Anna Hayes

Source: Enniscorthy Guardian

Sarah and Ken Larkin with their children Conor, Oisin and Aaron

Sarah and Ken Larkin with their children Conor, Oisin and Aaron

It’s a concept that has taken the county by storm and now the parkrun phenomenon is reaching out to younger members.

Junior parkrun started in the Irish National Heritage Park on September 9 last year, welcoming around 120 runners and walkers on the first day. Since then, the Sunday morning event has kept its numbers to around 70 but hopes to grow that figure this year.

Stuart van der Bliake is the parkrun ambassador for the south-east and he explained that the new venture was a collaboration between them, Sports Active and the Heritage Park who, he said, had welcomed them with open arms.

The weekly event challenges kids, from age four up to 14, to take on a 2km trek around the Stone Age section of the park, which equates to two-and-a-half laps of that area. The beauty of the event, Mr van der Bliake says, is that children can go at their own pace and there is no pressure on them.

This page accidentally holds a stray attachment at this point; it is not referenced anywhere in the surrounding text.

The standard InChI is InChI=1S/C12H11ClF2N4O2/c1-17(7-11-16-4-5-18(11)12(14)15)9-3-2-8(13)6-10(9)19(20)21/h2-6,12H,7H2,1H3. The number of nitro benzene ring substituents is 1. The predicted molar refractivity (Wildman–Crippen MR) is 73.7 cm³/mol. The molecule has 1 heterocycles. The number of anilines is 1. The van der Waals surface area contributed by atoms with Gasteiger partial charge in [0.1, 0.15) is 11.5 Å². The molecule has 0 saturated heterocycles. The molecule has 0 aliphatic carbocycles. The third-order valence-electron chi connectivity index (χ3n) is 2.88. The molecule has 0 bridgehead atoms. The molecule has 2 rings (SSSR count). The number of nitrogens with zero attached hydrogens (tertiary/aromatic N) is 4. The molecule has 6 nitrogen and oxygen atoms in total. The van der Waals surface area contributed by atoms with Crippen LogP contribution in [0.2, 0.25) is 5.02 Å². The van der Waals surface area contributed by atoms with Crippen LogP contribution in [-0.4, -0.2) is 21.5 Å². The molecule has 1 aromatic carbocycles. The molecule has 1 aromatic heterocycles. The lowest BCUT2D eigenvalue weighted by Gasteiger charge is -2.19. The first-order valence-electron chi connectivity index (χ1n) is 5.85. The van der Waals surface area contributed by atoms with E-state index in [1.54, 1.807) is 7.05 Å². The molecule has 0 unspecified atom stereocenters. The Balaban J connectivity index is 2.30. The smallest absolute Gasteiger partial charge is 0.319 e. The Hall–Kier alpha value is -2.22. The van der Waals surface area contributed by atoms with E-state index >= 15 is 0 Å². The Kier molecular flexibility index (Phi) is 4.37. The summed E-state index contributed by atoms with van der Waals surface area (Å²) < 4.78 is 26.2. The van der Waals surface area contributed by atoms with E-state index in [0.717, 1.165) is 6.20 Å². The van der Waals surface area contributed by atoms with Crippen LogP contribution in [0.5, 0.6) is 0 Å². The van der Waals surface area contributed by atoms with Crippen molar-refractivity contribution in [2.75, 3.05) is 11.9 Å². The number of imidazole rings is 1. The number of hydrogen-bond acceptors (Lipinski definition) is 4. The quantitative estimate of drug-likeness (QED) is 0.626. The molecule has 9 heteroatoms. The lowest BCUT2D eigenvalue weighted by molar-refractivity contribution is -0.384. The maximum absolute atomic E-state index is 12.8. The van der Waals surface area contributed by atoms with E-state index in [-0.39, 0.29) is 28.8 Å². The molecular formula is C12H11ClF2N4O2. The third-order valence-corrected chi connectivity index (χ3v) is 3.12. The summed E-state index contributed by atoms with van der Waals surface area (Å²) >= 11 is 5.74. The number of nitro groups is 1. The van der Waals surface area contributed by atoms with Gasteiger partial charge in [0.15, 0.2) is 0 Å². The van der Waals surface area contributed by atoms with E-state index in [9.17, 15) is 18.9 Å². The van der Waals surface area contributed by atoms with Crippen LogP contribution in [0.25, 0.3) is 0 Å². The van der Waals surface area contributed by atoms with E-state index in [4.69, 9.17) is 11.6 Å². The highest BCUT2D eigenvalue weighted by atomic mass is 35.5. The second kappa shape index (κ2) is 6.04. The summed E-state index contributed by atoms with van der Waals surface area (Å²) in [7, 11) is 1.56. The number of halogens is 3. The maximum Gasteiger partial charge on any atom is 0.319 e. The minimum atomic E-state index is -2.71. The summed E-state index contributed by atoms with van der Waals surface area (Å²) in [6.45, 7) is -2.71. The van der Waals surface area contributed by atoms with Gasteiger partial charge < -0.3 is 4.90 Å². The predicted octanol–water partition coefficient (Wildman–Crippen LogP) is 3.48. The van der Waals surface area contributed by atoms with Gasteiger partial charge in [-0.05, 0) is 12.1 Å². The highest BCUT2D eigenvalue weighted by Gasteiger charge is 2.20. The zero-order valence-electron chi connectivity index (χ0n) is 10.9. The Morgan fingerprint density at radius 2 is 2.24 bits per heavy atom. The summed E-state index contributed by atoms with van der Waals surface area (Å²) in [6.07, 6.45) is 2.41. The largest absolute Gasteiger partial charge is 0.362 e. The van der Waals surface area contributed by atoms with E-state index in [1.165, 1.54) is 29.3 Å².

‘This event was set up to let people come along and challenge themselves. It gives kids a great confidence boost. The overall aim is to promote exercise as a way of addressing concerns about fitness, stress, mental awareness; it’s about ‘I can’, rather than ‘I can’t’.’

The world of parkrun is already an inclusive one, particularly in Wexford where club members have undertaken training to aid those with visual impairments while the junior run is also a big hit with the Cottage Autism Network.

Incorporated into the Sunday morning run is a new Operation Transformation programme that encouraged parents and grandparents to come along and do the walk with the children.

‘We hope to get more people involved,’ said Mr van der Bliake, pointing out that even in the area of volunteering they had a number of Gaisce students who were helping out for a number of weeks as part of that programme.

Central to the plans to grow the numbers is the wristband system that the organisers have set up.

Eleven runs will earn the child a half marathon wristband; 21 will secure a full marathon band; and 50 will see the runner presented with an ultra marathon band.

‘That’s been a huge success and we’ve had parents saying the kids can’t wait to go because they want to get the wristbands.’

There are 17 Junior parkrun events in Ireland but the Heritage Park hosts the only south-eastern one. The Wexford one took about five months to get up and running but Mr van der Bliake says they have a fantastic team that is doing a great job.

‘We are examining all sorts of options for developing the event in the future.’

The Junior parkrun takes place every Sunday, starting at 9.30 a.m. Runners can register on beforehand to get their one-off barcode that gives them access to any parkrun event in the world.

Enniscorthy Guardian